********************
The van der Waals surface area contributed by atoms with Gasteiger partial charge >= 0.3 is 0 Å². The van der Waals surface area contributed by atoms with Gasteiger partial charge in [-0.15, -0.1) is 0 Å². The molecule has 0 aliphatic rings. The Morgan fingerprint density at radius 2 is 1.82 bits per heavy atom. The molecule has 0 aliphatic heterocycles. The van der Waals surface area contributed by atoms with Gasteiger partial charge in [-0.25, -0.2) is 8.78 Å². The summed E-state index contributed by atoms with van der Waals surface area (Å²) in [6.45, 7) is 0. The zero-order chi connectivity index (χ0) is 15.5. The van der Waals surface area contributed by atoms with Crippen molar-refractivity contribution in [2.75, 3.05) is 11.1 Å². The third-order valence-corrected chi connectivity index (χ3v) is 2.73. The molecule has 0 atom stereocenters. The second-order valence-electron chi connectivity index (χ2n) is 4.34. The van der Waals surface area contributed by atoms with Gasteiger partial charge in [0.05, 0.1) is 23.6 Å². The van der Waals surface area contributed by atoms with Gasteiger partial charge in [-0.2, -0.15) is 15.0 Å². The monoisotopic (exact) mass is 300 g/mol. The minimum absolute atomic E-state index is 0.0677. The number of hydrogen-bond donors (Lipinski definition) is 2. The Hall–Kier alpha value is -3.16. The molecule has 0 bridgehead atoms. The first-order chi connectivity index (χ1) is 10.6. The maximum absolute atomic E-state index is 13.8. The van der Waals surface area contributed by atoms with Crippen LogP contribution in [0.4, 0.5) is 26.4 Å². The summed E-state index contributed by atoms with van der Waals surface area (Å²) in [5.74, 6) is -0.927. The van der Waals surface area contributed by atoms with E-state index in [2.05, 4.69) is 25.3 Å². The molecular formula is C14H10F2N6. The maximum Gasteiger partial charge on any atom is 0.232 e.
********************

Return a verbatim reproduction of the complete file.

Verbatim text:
The van der Waals surface area contributed by atoms with Gasteiger partial charge >= 0.3 is 0 Å². The van der Waals surface area contributed by atoms with Gasteiger partial charge in [-0.15, -0.1) is 0 Å². The molecule has 0 aliphatic rings. The Morgan fingerprint density at radius 2 is 1.82 bits per heavy atom. The molecule has 0 aliphatic heterocycles. The van der Waals surface area contributed by atoms with Gasteiger partial charge in [-0.25, -0.2) is 8.78 Å². The summed E-state index contributed by atoms with van der Waals surface area (Å²) in [6.45, 7) is 0. The zero-order chi connectivity index (χ0) is 15.5. The van der Waals surface area contributed by atoms with Crippen molar-refractivity contribution in [2.75, 3.05) is 11.1 Å². The third-order valence-corrected chi connectivity index (χ3v) is 2.73. The molecule has 0 atom stereocenters. The second-order valence-electron chi connectivity index (χ2n) is 4.34. The van der Waals surface area contributed by atoms with Gasteiger partial charge in [0.05, 0.1) is 23.6 Å². The van der Waals surface area contributed by atoms with Gasteiger partial charge in [-0.2, -0.15) is 15.0 Å². The monoisotopic (exact) mass is 300 g/mol. The minimum absolute atomic E-state index is 0.0677. The number of hydrogen-bond donors (Lipinski definition) is 2. The Hall–Kier alpha value is -3.16. The molecule has 0 bridgehead atoms. The first-order chi connectivity index (χ1) is 10.6. The maximum absolute atomic E-state index is 13.8. The van der Waals surface area contributed by atoms with Crippen LogP contribution in [0.4, 0.5) is 26.4 Å². The summed E-state index contributed by atoms with van der Waals surface area (Å²) in [5.74, 6) is -0.927. The van der Waals surface area contributed by atoms with E-state index in [2.05, 4.69) is 25.3 Å². The molecular formula is C14H10F2N6. The maximum Gasteiger partial charge on any atom is 0.232 e.